The new Vince?
Sort of. It's true that since becoming Secretary of State for Business, Vince Cable has become a bit more circumspect about expressing his views, even on bankers (his previous bêtes noires), and that Lord Oakeshott has not been reluctant to step into the breach. But they're quite different.
How do you mean?
Well apart from anything, Mr Cable is a dour northerner, while Lord Oake-shott is a posh southerner educated at Charterhouse and Oxford.
So the City prefers him then?
Not necessarily. If anything, he has gone even further than his predecessor in calling for tough action against bankers. And he's starting to wind people up. "Lord Oakeshott, I am confident, is a social delight and, yes, he is a Treasury spokesman in the Coalition Government. But he's hardly a luminary on banking," said one City scribbler yesterday.
Sounds like he's hitting them where it hurts?
Maybe. And to be fair to him, he does have plenty of relevant expertise – he spent a long period working in the City, for companies such as Warburgs. He even helped to found what has become a successful fund management business, Olim.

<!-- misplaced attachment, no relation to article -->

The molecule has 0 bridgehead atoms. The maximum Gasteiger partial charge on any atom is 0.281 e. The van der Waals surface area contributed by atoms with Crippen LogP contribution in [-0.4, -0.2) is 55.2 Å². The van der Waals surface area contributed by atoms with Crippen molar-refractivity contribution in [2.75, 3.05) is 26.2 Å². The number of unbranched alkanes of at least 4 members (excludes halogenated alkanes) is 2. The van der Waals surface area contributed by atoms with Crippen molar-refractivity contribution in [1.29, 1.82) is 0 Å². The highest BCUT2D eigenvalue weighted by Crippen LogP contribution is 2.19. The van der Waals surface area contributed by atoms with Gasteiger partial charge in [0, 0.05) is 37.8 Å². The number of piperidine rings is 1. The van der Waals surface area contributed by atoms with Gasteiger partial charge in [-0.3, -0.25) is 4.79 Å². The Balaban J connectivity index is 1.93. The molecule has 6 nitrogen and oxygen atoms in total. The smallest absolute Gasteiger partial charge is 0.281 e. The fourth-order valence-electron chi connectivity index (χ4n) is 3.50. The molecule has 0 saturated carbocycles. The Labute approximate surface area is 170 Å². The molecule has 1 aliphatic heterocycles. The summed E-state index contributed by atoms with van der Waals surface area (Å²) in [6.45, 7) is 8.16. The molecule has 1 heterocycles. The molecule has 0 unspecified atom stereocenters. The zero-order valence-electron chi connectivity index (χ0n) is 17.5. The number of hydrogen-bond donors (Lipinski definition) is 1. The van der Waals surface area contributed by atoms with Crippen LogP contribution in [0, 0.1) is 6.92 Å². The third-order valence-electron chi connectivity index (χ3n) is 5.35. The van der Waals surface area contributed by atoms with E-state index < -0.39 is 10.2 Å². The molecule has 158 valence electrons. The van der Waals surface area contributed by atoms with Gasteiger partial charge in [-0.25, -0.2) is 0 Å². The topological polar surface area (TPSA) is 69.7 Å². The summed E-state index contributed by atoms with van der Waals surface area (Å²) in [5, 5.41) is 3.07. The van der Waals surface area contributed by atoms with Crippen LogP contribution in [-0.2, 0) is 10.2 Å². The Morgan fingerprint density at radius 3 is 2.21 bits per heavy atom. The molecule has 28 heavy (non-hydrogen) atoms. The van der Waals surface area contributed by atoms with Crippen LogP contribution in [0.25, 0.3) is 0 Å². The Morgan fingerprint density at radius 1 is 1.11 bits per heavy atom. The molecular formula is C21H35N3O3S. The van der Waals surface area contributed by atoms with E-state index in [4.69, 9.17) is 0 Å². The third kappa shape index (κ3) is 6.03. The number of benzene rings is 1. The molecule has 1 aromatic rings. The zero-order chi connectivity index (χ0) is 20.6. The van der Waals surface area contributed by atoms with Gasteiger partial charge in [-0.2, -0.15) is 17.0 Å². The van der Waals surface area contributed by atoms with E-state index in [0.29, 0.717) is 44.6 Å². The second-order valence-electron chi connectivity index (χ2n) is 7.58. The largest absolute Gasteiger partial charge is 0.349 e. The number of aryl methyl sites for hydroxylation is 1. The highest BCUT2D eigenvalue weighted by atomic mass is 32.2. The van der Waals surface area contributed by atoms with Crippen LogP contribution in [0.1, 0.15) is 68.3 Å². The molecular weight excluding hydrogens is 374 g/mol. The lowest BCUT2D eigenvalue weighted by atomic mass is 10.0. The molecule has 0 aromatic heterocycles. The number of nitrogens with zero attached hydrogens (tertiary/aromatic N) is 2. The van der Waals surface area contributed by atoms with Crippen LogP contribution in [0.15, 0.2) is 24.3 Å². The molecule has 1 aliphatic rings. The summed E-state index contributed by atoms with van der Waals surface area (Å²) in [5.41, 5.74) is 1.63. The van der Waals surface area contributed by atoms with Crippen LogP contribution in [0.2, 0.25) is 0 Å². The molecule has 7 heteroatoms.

Not just a political hack then?
No, though he has done that too. He was a Labour member of Oxford City Council for several years and was also a special adviser to Roy Jenkins in the Seventies, first when Labour was in opposition and then when his boss became Home Secretary. He was a chocolate soldier.
Steady on now, he can't be completely useless
Not a chocolate teapot. A 'chocolate soldier' was the name given to special advisers to opposition frontbenchers at the time – they were funded by the Rowntree Trust, you see. He had gone to work in the City after standing unsuccessfully at two elections – once for Labour, once for the old Alliance – and the Lib Dems were then absolutely delighted to make him a peer in 2000.